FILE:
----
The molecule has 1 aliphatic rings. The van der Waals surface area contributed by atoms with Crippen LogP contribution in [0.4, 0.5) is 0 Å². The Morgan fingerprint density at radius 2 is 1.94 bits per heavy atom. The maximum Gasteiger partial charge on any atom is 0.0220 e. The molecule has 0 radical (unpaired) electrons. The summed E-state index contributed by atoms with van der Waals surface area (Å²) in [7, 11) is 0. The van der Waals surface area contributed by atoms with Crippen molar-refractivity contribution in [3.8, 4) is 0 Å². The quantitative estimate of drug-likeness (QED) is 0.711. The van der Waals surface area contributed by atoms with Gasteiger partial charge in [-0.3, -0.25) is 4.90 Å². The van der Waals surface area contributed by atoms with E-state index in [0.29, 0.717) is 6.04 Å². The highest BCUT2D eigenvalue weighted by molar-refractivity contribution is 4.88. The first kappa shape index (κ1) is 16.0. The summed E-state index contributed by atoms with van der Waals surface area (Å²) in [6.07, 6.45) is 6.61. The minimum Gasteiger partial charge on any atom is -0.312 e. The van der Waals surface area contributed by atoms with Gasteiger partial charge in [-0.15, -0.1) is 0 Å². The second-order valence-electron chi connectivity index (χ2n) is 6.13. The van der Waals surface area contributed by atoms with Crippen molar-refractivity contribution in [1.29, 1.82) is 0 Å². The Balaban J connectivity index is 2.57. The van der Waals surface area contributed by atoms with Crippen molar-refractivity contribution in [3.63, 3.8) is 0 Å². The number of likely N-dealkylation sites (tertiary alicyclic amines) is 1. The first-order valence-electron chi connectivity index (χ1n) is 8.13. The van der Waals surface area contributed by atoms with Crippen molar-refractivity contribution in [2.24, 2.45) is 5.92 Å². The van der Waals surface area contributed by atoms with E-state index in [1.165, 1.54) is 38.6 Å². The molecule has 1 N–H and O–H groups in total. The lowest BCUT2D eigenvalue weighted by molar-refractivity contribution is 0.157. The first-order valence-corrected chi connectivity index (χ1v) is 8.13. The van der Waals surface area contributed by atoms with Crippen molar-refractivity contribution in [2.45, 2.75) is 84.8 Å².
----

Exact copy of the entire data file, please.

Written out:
The molecule has 1 aliphatic rings. The van der Waals surface area contributed by atoms with Crippen LogP contribution in [0.4, 0.5) is 0 Å². The Morgan fingerprint density at radius 2 is 1.94 bits per heavy atom. The maximum Gasteiger partial charge on any atom is 0.0220 e. The molecule has 0 radical (unpaired) electrons. The summed E-state index contributed by atoms with van der Waals surface area (Å²) in [7, 11) is 0. The van der Waals surface area contributed by atoms with Crippen molar-refractivity contribution in [3.8, 4) is 0 Å². The quantitative estimate of drug-likeness (QED) is 0.711. The van der Waals surface area contributed by atoms with Gasteiger partial charge in [-0.3, -0.25) is 4.90 Å². The van der Waals surface area contributed by atoms with E-state index in [0.29, 0.717) is 6.04 Å². The highest BCUT2D eigenvalue weighted by molar-refractivity contribution is 4.88. The first kappa shape index (κ1) is 16.0. The summed E-state index contributed by atoms with van der Waals surface area (Å²) in [6.07, 6.45) is 6.61. The minimum Gasteiger partial charge on any atom is -0.312 e. The van der Waals surface area contributed by atoms with Gasteiger partial charge in [-0.15, -0.1) is 0 Å². The second-order valence-electron chi connectivity index (χ2n) is 6.13. The van der Waals surface area contributed by atoms with Crippen molar-refractivity contribution in [1.29, 1.82) is 0 Å². The Balaban J connectivity index is 2.57. The van der Waals surface area contributed by atoms with Crippen molar-refractivity contribution in [3.63, 3.8) is 0 Å². The number of likely N-dealkylation sites (tertiary alicyclic amines) is 1. The first-order valence-electron chi connectivity index (χ1n) is 8.13. The van der Waals surface area contributed by atoms with Crippen molar-refractivity contribution in [2.24, 2.45) is 5.92 Å². The van der Waals surface area contributed by atoms with E-state index in [1.165, 1.54) is 38.6 Å². The molecule has 1 N–H and O–H groups in total. The lowest BCUT2D eigenvalue weighted by molar-refractivity contribution is 0.157. The first-order valence-corrected chi connectivity index (χ1v) is 8.13. The van der Waals surface area contributed by atoms with Crippen molar-refractivity contribution in [2.45, 2.75) is 84.8 Å².